Happy Monday - part 2!
Today, we're sharing an early review of Last Day on Mars by Kevin Emerson.
I LOVED this book - I seriously reread it the second I finished - and I cannot wait for all of you to get as excited about this book like I am.
MMGM is a feature hosted by (fabulous) author Shannon Messenger on her blog every week!
Expected publication: February 14th 2017 by HaperCollins/Walden Pond Press
Format read: ARC via publisher
Liam Saunders-Chang is one of the last humans left on Mars. The son of two scientists who have been racing against time to create technology vital to humanity’s survival, Liam, along with his friend Phoebe, will be on the very last starliner to depart before Mars, like Earth before it, is destroyed.
Or so he thinks. Because before this day is over, Liam and Phoebe will make a series of profound discoveries about the nature of time and space, and find out that the human race is just one of many in our universe locked in a desperate struggle for survival.
Considering how dubious I generally am of adaptations, you KNOW that this means Last Day on Mars is good.
Author Kevin Emerson introduces us to Liam and Phoebe, two young teens living on Mars in the Earth year 2213. The sun is about to go supernova, so the burgeoning remains of their colony are now preparing to depart on a long-term journey to a far off star, where a new home potentially awaits.
But the departure is fraught with dangers, intrigue and unexpected consequences, and Emerson spins an epic tale that shows that this isn’t just an ordinary tale of humans looking to the stars…
There are so many things to love about Last Day on Mars, beginning with the fact that it’s not just a story about humanity’s attempts to survive amongst the stars. It’s also a tale reminding us of just how big the universe is, and how the further we reach, the more we’ll encounter things that we never anticipated.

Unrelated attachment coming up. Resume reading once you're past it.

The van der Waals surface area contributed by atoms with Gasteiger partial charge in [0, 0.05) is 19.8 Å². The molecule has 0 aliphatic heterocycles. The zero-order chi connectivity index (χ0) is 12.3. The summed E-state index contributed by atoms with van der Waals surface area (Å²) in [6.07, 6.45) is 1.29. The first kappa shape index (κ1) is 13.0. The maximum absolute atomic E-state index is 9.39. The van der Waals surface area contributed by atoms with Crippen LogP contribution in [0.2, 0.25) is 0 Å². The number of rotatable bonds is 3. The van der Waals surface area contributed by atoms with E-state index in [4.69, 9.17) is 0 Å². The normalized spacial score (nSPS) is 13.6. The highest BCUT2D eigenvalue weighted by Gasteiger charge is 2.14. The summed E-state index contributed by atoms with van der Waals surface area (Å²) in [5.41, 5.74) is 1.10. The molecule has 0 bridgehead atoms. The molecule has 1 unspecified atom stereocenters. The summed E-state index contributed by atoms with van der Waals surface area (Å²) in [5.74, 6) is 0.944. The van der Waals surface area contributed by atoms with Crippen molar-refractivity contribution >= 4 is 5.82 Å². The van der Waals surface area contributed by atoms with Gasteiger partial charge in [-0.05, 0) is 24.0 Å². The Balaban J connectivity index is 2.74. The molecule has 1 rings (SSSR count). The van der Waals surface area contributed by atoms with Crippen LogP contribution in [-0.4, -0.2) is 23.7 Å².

It’s a heady idea for a young teen like Liam to wrap his head around, but it’s also why he’s the perfect one to discover that knowledge. Because as he comes across circumstances that he never would have expected – whether it’s something that sounds like it’s coming straight from a science fiction movie, or a situation that impacts his family a bit more directly – Emerson does a brilliant job of showing how it’s Lima’s youth and innocence which help him accept all of these changes, and act on them instinctively.
It’s a brilliant testament to the strength and genuine ingenuity of youth, especially as Liam is repeatedly put into situations where he doesn’t have the requisite adult figures to depend on, and he’s forced into the position of having to make decisions on the flip of a coin – which he does, often with the understanding that he doesn't know how things will turn out. There's something to be said for the bravery of his decisions, and young readers will be inspired accordingly.
Emerson also makes Liam's journey a nuisanced and diverse one; his world is filled with the type of diverse relationships and friendships that we would expect in a world so far in the future. While it’s definitely a fictional world, Liam’s friends and family are still a great reminder of what we should be striving for in our own day-to-day lives, especially now. But more importantly, many of those who orbit around Liam on a day-to-day basis - pun intended - aren't clear-cut characters with straightforward motivations. Even some of the youngest characters have backgrounds marred by shades of gray, and Emerson's underlying lesson of learning how to judge others, even with unclear motivations, is a compelling one.
Outside of Liam’s core journey, Emerson does an amazing job of interweaving the interpersonal details of Liam’s journey, with a broader mystery and conspiracy involving the destruction of earth and the very foundations of the space-time continuum. It’s hard to balance integrate something that literally reaches the farthest corners of the universe, but Emerson makes us both want to cheer on the journey, and also want to learn more about the tidbits that he's sprinkled throughout the bookk.
All in all, Emerson has spun a creative, immense world that’s thrilling, terrifying – seriously, I actually jumped during a scene, and that’s never happened to me – and I’m absolutely gutted that I have to wait another year before I can read book two.
Highly recommend for all readers, but particularly reluctant readers. This is a fantastic journey that will make imaginations soar.
About the author:
Kevin Emerson is the author of The Fellowship for Alien Detection as well as the Exile series, the Atlanteans series, the Oliver Nocturne series, and Carlos Is Gonna Get It. He is also a musician who has recorded music for both children and adults with his band the Board of Education. Kevin lives with his family in Seattle. You can visit him online at www.kevinemerson.net.